Freeman Marks COVID-19 Milestone: Zero Patients In C-Zone
March 30, 2022
Administrators and Nurses Reflect on Pandemic Challenges
JOPLIN, Mo. – “If you want to know what my favorite number is, it’s zero,” said Freeman Health System President and Chief Executive Officer Paula Baker while standing in the now empty COVID-19 intensive care unit (ICU) also known as the C-Zone.
“We’ve looked forward to this day for a long time – reaching zero active COVID cases in our hospitals,” said Baker. “I would like to thank Freeman Health System’s doctors, nurses and support staff for the courage, selflessness and compassion they’ve shown over the past two years – caring for patients with COVID, caring for patients with other conditions and caring for our community. We’re blessed to have such a dedicated and talented team of caregivers.”
At a news conference this morning, administrators and critical care nurses gathered in the C-Zone with media to mark the milestone of zero patients in the unit. Freeman had three COVID-19 care units open during the height of the pandemic, adjusting for the number of patients needing isolation.
“We celebrate every positive moment,” said Freeman Chief Nursing Officer Jeanee’ Kennedy. “That’s how we made it through the pandemic – by finding little moments to celebrate and keep spirits up.”
The C-Zone required up to ten nurses when at capacity with patients. It was filled with the loud hum of reverse air fans and other equipment that are now silent.
“It’s never been this quiet here,” said Freeman ICU Charge Nurse Alissa Terrapin, who admitted the first COVID-19 patient in March of 2020 and volunteered to work in the C-Zone. “There was always some kind of commotion every day, with multiple patients crashing and doing all we could for them with alarms going off. To now feel a little bit of peace back here is unreal.”
When Terrapin was asked how she felt about reaching the zero mark for the number of patients, her eyes welled with tears as she said, “It is really cool. I think it’s an incredible thing, and it definitely gives us hope that things are going to return to normal.”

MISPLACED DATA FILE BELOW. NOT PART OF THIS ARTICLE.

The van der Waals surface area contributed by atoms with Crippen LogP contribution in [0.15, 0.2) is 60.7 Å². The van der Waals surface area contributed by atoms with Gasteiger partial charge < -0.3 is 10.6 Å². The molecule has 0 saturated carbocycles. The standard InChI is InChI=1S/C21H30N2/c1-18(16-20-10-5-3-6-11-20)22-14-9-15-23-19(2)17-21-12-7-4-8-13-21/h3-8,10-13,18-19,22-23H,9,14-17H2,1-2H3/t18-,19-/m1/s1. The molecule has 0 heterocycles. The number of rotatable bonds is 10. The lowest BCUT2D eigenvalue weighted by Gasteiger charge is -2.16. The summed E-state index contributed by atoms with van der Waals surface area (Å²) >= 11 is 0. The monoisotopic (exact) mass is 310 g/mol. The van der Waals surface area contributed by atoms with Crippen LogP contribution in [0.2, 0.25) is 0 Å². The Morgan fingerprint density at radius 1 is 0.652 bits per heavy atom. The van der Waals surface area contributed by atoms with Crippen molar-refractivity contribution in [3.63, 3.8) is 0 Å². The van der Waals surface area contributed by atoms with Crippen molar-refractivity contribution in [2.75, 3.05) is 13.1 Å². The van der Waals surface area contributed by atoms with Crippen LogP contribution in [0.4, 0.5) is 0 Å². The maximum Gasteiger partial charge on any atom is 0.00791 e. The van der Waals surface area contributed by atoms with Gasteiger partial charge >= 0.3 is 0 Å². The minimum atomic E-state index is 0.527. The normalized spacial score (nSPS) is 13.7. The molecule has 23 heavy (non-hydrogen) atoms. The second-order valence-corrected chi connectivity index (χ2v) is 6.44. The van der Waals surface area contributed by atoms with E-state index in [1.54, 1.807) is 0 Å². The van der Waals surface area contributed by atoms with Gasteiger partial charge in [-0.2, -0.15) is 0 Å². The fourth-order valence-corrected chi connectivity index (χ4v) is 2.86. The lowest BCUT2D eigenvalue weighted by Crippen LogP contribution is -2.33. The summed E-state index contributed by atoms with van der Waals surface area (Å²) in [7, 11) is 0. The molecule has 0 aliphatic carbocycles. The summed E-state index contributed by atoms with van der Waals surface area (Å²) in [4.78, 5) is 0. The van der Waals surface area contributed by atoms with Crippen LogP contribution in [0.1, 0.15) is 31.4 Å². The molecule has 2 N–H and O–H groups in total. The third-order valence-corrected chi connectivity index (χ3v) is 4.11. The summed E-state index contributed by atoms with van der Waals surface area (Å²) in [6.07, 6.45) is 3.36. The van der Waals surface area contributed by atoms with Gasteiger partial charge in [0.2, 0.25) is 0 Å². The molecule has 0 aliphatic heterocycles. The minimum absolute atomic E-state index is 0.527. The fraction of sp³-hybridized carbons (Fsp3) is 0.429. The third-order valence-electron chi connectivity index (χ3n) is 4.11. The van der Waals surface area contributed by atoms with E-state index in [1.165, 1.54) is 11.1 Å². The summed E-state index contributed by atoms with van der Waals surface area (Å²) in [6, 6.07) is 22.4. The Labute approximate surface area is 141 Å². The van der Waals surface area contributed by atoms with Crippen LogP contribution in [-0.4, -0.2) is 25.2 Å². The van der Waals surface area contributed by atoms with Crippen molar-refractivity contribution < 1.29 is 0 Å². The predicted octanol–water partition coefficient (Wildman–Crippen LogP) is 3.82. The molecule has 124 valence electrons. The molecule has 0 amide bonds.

Baker said the hospital expects to receive more COVID-19 patients in the future but emphasized that much has been learned in the past two years and Freeman is very prepared to care for anyone who comes to the hospital for care.
“We are open for all patients, so don’t hesitate to come to the hospital,” said Baker. “We have a safe environment here for you to come, whatever your need is. We’re going to celebrate today with this empty unit and hope that goes on for a very, very long time. I just want to say thank you to all of the staff, who have fought so valiantly for the last two years to flatten that curve and get us back to normalcy.”
Baker also thanked the community for its efforts to flatten the curve by social distancing, washing their hands, refraining from getting close to people if they weren’t feeling well. She said those efforts, along with the availability of the vaccine, have saved lives.
“This was uncharted territory, so we were all finding our way,” said Baker. “Now, we have the vaccine, the booster and the second booster’s now been approved. So we have those resources, that learned knowledge and experience from the last two years, that serves us going into the future. When we look at where we were even a few months ago and where we are today, we can see the tremendous progress that’s been made. We all need to stop and reflect, feel grateful, feel proud of ourselves and feel very optimistic and confident for the future to come.”